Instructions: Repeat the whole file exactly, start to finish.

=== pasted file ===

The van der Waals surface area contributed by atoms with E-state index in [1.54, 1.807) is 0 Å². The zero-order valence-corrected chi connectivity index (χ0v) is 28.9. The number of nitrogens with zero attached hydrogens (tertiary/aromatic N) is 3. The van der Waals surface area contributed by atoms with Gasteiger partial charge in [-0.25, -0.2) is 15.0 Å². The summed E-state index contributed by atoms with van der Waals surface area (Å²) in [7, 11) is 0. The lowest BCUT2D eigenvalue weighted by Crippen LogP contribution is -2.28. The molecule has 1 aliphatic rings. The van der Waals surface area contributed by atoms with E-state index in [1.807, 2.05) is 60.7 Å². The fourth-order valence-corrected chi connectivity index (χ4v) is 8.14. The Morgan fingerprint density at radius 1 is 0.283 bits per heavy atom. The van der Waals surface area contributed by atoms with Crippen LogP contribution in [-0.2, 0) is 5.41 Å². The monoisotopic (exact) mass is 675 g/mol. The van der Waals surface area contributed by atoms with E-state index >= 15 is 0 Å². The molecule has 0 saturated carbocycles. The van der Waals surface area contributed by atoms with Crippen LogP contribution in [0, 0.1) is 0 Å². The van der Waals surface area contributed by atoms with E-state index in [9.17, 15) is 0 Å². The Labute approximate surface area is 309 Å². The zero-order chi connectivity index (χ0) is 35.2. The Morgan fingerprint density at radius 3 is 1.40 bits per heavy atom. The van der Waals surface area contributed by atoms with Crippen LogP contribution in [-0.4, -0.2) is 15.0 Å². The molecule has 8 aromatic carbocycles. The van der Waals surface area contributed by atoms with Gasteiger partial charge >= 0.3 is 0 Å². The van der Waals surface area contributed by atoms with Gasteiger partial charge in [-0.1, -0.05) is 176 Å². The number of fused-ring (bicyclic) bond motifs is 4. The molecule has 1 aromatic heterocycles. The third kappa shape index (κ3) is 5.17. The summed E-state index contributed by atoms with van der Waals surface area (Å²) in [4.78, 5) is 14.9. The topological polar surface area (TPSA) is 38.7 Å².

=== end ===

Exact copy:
The van der Waals surface area contributed by atoms with E-state index in [1.54, 1.807) is 0 Å². The zero-order valence-corrected chi connectivity index (χ0v) is 28.9. The number of nitrogens with zero attached hydrogens (tertiary/aromatic N) is 3. The van der Waals surface area contributed by atoms with Gasteiger partial charge in [-0.25, -0.2) is 15.0 Å². The summed E-state index contributed by atoms with van der Waals surface area (Å²) in [7, 11) is 0. The lowest BCUT2D eigenvalue weighted by Crippen LogP contribution is -2.28. The molecule has 1 aliphatic rings. The van der Waals surface area contributed by atoms with E-state index in [1.807, 2.05) is 60.7 Å². The fourth-order valence-corrected chi connectivity index (χ4v) is 8.14. The Morgan fingerprint density at radius 1 is 0.283 bits per heavy atom. The van der Waals surface area contributed by atoms with Crippen LogP contribution in [-0.2, 0) is 5.41 Å². The monoisotopic (exact) mass is 675 g/mol. The van der Waals surface area contributed by atoms with E-state index >= 15 is 0 Å². The molecule has 0 saturated carbocycles. The van der Waals surface area contributed by atoms with Crippen LogP contribution in [0, 0.1) is 0 Å². The van der Waals surface area contributed by atoms with E-state index in [9.17, 15) is 0 Å². The Labute approximate surface area is 309 Å². The zero-order chi connectivity index (χ0) is 35.2. The Morgan fingerprint density at radius 3 is 1.40 bits per heavy atom. The van der Waals surface area contributed by atoms with Crippen LogP contribution in [-0.4, -0.2) is 15.0 Å². The molecule has 8 aromatic carbocycles. The van der Waals surface area contributed by atoms with Gasteiger partial charge >= 0.3 is 0 Å². The van der Waals surface area contributed by atoms with Gasteiger partial charge in [-0.1, -0.05) is 176 Å². The number of fused-ring (bicyclic) bond motifs is 4. The molecule has 1 aromatic heterocycles. The third kappa shape index (κ3) is 5.17. The summed E-state index contributed by atoms with van der Waals surface area (Å²) in [4.78, 5) is 14.9. The topological polar surface area (TPSA) is 38.7 Å².